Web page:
If oil companies are to make effective contributions to their host countries, then they must meet recognized international standards in the execution of their projects, even when these are not legally required of them.
This point was recently noted by Chartered Accountant and Oil and Gas Academic, Christopher Ram.
In an interview with the Guyana Standard, Ram said that indeed, extractive companies can play an important role in shaping the general investment climate of the countries in which they operate. He said the behaviour of oil companies can essentially tell future operators “that Guyana is either a place with a lawless investment environment or one where there is a high expectation of transparency and accountability.”
Ram said, “When these oil companies contribute negatively to the investment climate, they entrench mismanagement and corruption. It is therefore imperative that oil companies adhere to the highest environmental, social and human rights standard. They must be made to respect core international human rights standards under the UN Guiding Principles on Business and Human Rights. Tons of research shows that several Exxon resource projects have historically been associated with security responses that have violated human rights. So it is very reasonable to demand more…”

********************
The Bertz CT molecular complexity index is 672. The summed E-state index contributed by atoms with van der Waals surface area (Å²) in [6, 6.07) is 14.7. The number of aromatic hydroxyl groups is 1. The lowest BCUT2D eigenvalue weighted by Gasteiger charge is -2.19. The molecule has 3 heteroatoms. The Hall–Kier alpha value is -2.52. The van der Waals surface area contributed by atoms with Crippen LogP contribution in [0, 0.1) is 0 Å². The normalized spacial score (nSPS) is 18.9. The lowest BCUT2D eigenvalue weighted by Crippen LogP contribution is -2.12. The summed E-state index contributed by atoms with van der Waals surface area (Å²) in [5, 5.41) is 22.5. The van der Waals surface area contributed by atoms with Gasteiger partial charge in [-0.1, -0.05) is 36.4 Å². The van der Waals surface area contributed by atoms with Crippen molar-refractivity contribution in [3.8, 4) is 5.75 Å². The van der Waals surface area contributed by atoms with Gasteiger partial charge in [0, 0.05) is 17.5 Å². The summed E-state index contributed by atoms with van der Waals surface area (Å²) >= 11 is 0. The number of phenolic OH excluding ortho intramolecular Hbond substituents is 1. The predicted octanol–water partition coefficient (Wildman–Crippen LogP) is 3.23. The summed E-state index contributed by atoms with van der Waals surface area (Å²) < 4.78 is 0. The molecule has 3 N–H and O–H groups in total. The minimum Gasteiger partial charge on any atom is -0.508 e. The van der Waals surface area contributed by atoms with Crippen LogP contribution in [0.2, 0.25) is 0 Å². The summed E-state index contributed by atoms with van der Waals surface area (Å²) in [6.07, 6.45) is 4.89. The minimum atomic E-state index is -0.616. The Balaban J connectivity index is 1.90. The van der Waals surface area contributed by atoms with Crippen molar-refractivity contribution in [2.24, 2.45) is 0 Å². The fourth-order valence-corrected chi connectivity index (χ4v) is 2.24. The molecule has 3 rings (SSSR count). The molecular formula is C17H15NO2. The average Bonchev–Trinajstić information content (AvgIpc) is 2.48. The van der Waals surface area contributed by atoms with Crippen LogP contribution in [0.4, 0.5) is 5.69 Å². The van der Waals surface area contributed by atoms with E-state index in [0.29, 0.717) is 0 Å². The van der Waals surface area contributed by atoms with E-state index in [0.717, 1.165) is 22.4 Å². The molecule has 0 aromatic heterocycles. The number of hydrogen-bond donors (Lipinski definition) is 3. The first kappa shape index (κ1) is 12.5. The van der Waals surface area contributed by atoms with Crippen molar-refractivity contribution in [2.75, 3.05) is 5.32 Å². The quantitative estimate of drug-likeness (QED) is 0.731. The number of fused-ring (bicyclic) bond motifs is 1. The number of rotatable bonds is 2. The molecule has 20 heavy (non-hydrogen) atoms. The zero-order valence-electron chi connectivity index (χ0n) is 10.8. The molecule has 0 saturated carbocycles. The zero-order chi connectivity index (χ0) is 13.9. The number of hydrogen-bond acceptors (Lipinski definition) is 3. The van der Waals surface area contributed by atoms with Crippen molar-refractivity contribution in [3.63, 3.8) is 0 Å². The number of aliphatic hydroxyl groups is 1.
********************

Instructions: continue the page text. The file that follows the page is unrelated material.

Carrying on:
Additionally, Ram said that one of the things oil companies are failing to do is to engage all stakeholders in a transparent manner, in a manner that seeks to build trust.
The Oil and Gas Academic stressed that oil companies should aim to establish effective and honest communications with citizens to ensure that they have a realistic understanding of the effects of resource extraction. He said that where expectations are unrealistically high, or where affected populations are unaware of the costs and benefits of resource projects, there is a danger that grievances and conflicts risks can arise.
Furthermore, Ram articulated that poor understanding of resource projects limits the ability of citizens and companies to work together on activities that may be mutually beneficial. Where possible, he insists that the oil company’s management of expectations should be aligned with government communication plans.
The Chartered Accountant also insisted that oil companies should proactively disclose key information about their activities to ensure that citizens have a realistic understanding of the progress and effects of resource extraction. He said that this is absent and “no one but the government could be blamed for this ludicrous state of affairs.”